Dr. Francis Collins, director of the National Institutes of Health, listens during a hearing in Washington, DC, on September 9. Greg Nash/Pool/Getty Images

Dr. Francis Collins, director of the National Institutes of Health, promised the Senate Health Committee during a hearing on vaccines that “the rigor of a scientific evaluation of safety and efficacy will not be compromised.”

Collins said “this is foremost in all our minds. We cannot compromise here.”

The comments came a day after drug giant AstraZeneca said it had paused global trials of its coronavirus vaccine because of an unexplained illness in one of the volunteers.

“The announcement yesterday about the AstraZeneca vaccine is a concrete example of how even a single case of an unexpected illness is sufficient to require a clinical hold for the trial in multiple countries,” Collins said.

Collins said traditionally, vaccine development requires many years of work, but that is very different during Covid-19.

“In some instances, we have done that by carrying out steps in parallel that are traditionally done in sequence. We've eliminated downtime by moving into new phases before data from the previous phase is completely analyzed. We have, as the chairman said, started to manufacture doses of all these vaccines before we know if they work, understanding that we are spending hundreds of millions of dollars for vaccine doses that we may have to throw away if they don't work.”

“As a scientist, I'm excited that the pace of discovery is allowing us to respond to this crisis in record time. As a physician, I'm hopeful when I think of the millions of lives that have been saved from other diseases through vaccination, and the millions more that we can save by developing a safe and effective vaccine for Covid-19,” Collins concluded.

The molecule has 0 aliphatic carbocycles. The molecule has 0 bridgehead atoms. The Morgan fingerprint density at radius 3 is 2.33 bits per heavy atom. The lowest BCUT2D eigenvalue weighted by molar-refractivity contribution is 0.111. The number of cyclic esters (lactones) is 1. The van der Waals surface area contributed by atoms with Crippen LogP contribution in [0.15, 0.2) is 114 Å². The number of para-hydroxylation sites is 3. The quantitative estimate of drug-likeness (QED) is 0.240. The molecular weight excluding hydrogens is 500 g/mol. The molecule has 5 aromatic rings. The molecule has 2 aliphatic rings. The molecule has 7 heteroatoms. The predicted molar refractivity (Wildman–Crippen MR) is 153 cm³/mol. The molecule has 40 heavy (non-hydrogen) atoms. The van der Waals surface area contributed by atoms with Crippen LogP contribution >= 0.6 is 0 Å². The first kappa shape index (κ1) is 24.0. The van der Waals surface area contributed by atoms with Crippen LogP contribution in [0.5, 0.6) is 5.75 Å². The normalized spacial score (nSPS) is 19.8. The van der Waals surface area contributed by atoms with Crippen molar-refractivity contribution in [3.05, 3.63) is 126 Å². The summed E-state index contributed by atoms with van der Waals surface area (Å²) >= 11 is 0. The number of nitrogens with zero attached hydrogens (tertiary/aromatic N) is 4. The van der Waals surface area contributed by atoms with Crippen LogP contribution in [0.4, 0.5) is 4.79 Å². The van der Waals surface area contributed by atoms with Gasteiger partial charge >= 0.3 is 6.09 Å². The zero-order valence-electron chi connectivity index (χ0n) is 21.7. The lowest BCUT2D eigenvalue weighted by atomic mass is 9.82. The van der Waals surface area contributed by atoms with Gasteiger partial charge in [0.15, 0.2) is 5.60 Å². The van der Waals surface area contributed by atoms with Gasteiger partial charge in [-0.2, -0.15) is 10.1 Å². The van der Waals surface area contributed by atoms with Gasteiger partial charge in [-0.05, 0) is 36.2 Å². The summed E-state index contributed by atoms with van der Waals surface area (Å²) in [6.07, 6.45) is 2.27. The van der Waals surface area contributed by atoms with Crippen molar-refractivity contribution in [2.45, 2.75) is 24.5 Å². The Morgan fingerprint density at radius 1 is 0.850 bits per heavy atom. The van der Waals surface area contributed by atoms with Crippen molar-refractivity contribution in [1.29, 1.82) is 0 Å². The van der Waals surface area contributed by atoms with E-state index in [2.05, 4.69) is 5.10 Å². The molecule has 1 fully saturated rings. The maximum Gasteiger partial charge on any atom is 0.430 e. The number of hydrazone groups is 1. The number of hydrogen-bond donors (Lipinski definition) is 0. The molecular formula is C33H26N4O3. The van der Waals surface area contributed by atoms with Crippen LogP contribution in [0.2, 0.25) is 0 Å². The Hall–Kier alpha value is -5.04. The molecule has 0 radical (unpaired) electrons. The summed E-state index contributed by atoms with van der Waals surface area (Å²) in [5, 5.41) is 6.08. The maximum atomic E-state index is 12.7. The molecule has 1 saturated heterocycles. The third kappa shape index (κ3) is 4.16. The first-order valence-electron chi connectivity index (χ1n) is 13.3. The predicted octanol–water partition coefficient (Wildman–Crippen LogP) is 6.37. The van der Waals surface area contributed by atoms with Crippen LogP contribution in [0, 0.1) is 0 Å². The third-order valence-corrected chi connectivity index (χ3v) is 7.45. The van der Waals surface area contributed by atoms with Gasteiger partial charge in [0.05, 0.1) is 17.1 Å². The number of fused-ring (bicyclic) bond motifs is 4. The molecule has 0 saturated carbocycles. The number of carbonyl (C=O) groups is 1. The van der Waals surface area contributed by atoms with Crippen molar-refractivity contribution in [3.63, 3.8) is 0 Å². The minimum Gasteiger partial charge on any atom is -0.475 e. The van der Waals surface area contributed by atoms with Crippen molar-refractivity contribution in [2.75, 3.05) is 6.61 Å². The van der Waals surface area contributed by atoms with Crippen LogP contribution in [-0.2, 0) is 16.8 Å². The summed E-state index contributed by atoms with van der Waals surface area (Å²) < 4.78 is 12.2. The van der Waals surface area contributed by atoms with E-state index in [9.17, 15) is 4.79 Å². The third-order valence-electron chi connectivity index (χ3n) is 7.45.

WATCH:

10:55 a.m. ET, September 9, 2020

Nearly 14% of the people in this Florida county have had Covid-19

From CNN’s Rosa Flores and Sara Weisfeldt

Nearly 14% of the population of Lafayette County, Florida, a small rural county in the northern part of the state, has at some point during the pandemic contracted coronavirus, according to the Florida Department of Health (FLDOH). 

The population of Lafayette County is 8,744, and 1,213 people have had Covid-19, per FLDOH. The FLDOH also reports the following:

  • About 87% of those infected are male. 
  • 59% are between the age of 25 and 44. 
  • 57% are White, 12% are Hispanic and 28% are Black.

More on this: Lafayette is the Florida county with the highest number of infections per capita in the state. It even surpasses Miami-Dade County, which has been considered the epicenter of the crisis. In Miami-Dade, nearly 6% of the population has at some point contracted Covid-19, per the FLDOH.

So why has such a high percent of the population in Lafayette County, Florida contracted the coronavirus? The Mayo Annex Correctional Institution in Lafayette County has reported 954 infections in inmates, according to the Florida Department of Corrections (FDC). In August, the FDC announced an outbreak of 639 inmates at the facility, which houses about 1,400 inmates. 

Kerry Waldron, Florida Department of Health Administrator for Lafayette and Suwannee Counties said a large portion of the infections are related to a correctional facility. “A high percentage of those incarcerated are between the ages of 25 and 44,” Waldron said.

One inmate has died at the Mayo Annex facility, according to the FLDOH. So far during the pandemic, 111 inmates have died in Florida prisons, per the FDC.

10:50 a.m. ET, September 9, 2020

Hong Kong’s universal testing program extended for 3 days

From CNN’s Sophie Jeong in Seoul and journalists Jadyn Sham and Chermaine Lee in Hong Kong

A person in Hong Kong gets tested for Covid-19 on September 8.
A person in Hong Kong gets tested for Covid-19 on September 8. Li Zhihua/China News Service/Getty Images

Hong Kong will extend its universal coronavirus testing program for three days until Sept. 14, the city’s government announced on Wednesday.

Among 122 community testing centers, 57 community centers across all the 18 districts will continue to operate from Sept. 12 to 14.